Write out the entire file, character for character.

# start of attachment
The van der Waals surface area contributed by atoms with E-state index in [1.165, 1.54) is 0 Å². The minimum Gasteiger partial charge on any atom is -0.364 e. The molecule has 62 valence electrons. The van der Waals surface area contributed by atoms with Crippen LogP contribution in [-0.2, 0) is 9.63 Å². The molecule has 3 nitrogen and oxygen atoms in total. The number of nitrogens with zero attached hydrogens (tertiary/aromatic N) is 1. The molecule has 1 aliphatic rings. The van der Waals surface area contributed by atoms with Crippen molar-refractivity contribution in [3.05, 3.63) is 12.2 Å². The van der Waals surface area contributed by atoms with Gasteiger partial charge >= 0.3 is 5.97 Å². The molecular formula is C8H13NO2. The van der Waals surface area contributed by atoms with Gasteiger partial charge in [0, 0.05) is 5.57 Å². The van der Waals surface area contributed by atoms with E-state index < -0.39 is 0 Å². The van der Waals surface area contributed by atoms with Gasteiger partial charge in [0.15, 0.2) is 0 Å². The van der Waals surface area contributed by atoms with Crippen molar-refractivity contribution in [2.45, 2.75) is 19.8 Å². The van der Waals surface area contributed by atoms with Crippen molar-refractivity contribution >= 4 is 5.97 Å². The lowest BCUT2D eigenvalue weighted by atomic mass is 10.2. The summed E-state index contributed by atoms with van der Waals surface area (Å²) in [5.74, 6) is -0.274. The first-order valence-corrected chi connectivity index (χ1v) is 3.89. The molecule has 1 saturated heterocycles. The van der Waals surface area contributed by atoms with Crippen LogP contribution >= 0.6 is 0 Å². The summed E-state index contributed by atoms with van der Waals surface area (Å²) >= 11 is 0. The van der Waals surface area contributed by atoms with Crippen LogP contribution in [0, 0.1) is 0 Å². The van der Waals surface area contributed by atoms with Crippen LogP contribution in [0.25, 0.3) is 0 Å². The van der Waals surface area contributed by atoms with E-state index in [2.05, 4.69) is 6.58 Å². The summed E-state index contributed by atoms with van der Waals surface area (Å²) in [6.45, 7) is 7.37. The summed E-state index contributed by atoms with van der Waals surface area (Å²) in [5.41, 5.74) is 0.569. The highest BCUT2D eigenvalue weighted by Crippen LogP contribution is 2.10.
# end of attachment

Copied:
The van der Waals surface area contributed by atoms with E-state index in [1.165, 1.54) is 0 Å². The minimum Gasteiger partial charge on any atom is -0.364 e. The molecule has 62 valence electrons. The van der Waals surface area contributed by atoms with Crippen LogP contribution in [-0.2, 0) is 9.63 Å². The molecule has 3 nitrogen and oxygen atoms in total. The number of nitrogens with zero attached hydrogens (tertiary/aromatic N) is 1. The molecule has 1 aliphatic rings. The van der Waals surface area contributed by atoms with Crippen molar-refractivity contribution in [3.05, 3.63) is 12.2 Å². The van der Waals surface area contributed by atoms with Gasteiger partial charge >= 0.3 is 5.97 Å². The molecular formula is C8H13NO2. The van der Waals surface area contributed by atoms with Gasteiger partial charge in [0, 0.05) is 5.57 Å². The van der Waals surface area contributed by atoms with E-state index < -0.39 is 0 Å². The van der Waals surface area contributed by atoms with Gasteiger partial charge in [0.15, 0.2) is 0 Å². The van der Waals surface area contributed by atoms with Crippen molar-refractivity contribution in [2.45, 2.75) is 19.8 Å². The van der Waals surface area contributed by atoms with Crippen molar-refractivity contribution >= 4 is 5.97 Å². The lowest BCUT2D eigenvalue weighted by atomic mass is 10.2. The summed E-state index contributed by atoms with van der Waals surface area (Å²) in [5.74, 6) is -0.274. The first-order valence-corrected chi connectivity index (χ1v) is 3.89. The molecule has 1 saturated heterocycles. The van der Waals surface area contributed by atoms with Crippen LogP contribution >= 0.6 is 0 Å². The summed E-state index contributed by atoms with van der Waals surface area (Å²) >= 11 is 0. The van der Waals surface area contributed by atoms with Crippen LogP contribution in [0, 0.1) is 0 Å². The van der Waals surface area contributed by atoms with Crippen LogP contribution in [0.25, 0.3) is 0 Å². The van der Waals surface area contributed by atoms with E-state index in [2.05, 4.69) is 6.58 Å². The summed E-state index contributed by atoms with van der Waals surface area (Å²) in [6.45, 7) is 7.37. The summed E-state index contributed by atoms with van der Waals surface area (Å²) in [5.41, 5.74) is 0.569. The highest BCUT2D eigenvalue weighted by Crippen LogP contribution is 2.10.